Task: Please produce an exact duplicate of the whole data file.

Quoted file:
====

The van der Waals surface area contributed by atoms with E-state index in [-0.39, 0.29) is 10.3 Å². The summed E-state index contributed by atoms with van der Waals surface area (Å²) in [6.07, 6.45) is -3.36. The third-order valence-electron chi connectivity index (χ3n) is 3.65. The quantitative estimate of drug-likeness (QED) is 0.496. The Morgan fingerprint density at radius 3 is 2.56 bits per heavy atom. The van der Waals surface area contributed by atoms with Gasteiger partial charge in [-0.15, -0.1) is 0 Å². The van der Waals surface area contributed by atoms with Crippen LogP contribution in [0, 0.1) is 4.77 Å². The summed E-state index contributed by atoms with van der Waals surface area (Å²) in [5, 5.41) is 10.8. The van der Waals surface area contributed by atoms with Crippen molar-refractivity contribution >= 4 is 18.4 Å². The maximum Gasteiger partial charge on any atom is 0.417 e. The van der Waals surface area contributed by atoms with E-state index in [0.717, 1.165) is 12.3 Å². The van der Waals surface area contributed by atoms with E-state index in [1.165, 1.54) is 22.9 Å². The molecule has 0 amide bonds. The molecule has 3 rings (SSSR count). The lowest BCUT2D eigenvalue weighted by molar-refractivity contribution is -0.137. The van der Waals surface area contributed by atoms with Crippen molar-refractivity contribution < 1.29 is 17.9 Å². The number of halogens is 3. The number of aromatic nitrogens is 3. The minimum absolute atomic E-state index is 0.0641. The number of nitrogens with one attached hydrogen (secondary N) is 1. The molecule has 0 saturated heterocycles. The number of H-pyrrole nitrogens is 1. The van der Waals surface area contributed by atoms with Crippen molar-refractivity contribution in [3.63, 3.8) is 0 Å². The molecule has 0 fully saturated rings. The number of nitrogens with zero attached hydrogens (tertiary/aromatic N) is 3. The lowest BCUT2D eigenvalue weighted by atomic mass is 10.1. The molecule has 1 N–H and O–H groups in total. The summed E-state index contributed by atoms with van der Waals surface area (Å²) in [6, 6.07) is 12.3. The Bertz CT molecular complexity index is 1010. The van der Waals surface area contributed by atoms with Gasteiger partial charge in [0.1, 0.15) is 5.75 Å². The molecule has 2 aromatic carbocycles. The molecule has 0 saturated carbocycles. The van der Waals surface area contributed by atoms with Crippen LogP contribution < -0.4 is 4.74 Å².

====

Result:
The van der Waals surface area contributed by atoms with E-state index in [-0.39, 0.29) is 10.3 Å². The summed E-state index contributed by atoms with van der Waals surface area (Å²) in [6.07, 6.45) is -3.36. The third-order valence-electron chi connectivity index (χ3n) is 3.65. The quantitative estimate of drug-likeness (QED) is 0.496. The Morgan fingerprint density at radius 3 is 2.56 bits per heavy atom. The van der Waals surface area contributed by atoms with Gasteiger partial charge in [-0.15, -0.1) is 0 Å². The van der Waals surface area contributed by atoms with Crippen LogP contribution in [0, 0.1) is 4.77 Å². The summed E-state index contributed by atoms with van der Waals surface area (Å²) in [5, 5.41) is 10.8. The van der Waals surface area contributed by atoms with Crippen molar-refractivity contribution >= 4 is 18.4 Å². The maximum Gasteiger partial charge on any atom is 0.417 e. The van der Waals surface area contributed by atoms with E-state index in [0.717, 1.165) is 12.3 Å². The van der Waals surface area contributed by atoms with E-state index in [1.165, 1.54) is 22.9 Å². The molecule has 0 amide bonds. The molecule has 3 rings (SSSR count). The lowest BCUT2D eigenvalue weighted by molar-refractivity contribution is -0.137. The van der Waals surface area contributed by atoms with Crippen molar-refractivity contribution < 1.29 is 17.9 Å². The number of halogens is 3. The number of aromatic nitrogens is 3. The minimum absolute atomic E-state index is 0.0641. The number of nitrogens with one attached hydrogen (secondary N) is 1. The molecule has 0 saturated heterocycles. The number of H-pyrrole nitrogens is 1. The van der Waals surface area contributed by atoms with Crippen molar-refractivity contribution in [3.63, 3.8) is 0 Å². The molecule has 0 fully saturated rings. The number of nitrogens with zero attached hydrogens (tertiary/aromatic N) is 3. The lowest BCUT2D eigenvalue weighted by atomic mass is 10.1. The molecule has 1 N–H and O–H groups in total. The summed E-state index contributed by atoms with van der Waals surface area (Å²) in [6, 6.07) is 12.3. The Bertz CT molecular complexity index is 1010. The van der Waals surface area contributed by atoms with Gasteiger partial charge in [0.1, 0.15) is 5.75 Å². The molecule has 2 aromatic carbocycles. The molecule has 0 saturated carbocycles. The van der Waals surface area contributed by atoms with Crippen LogP contribution < -0.4 is 4.74 Å².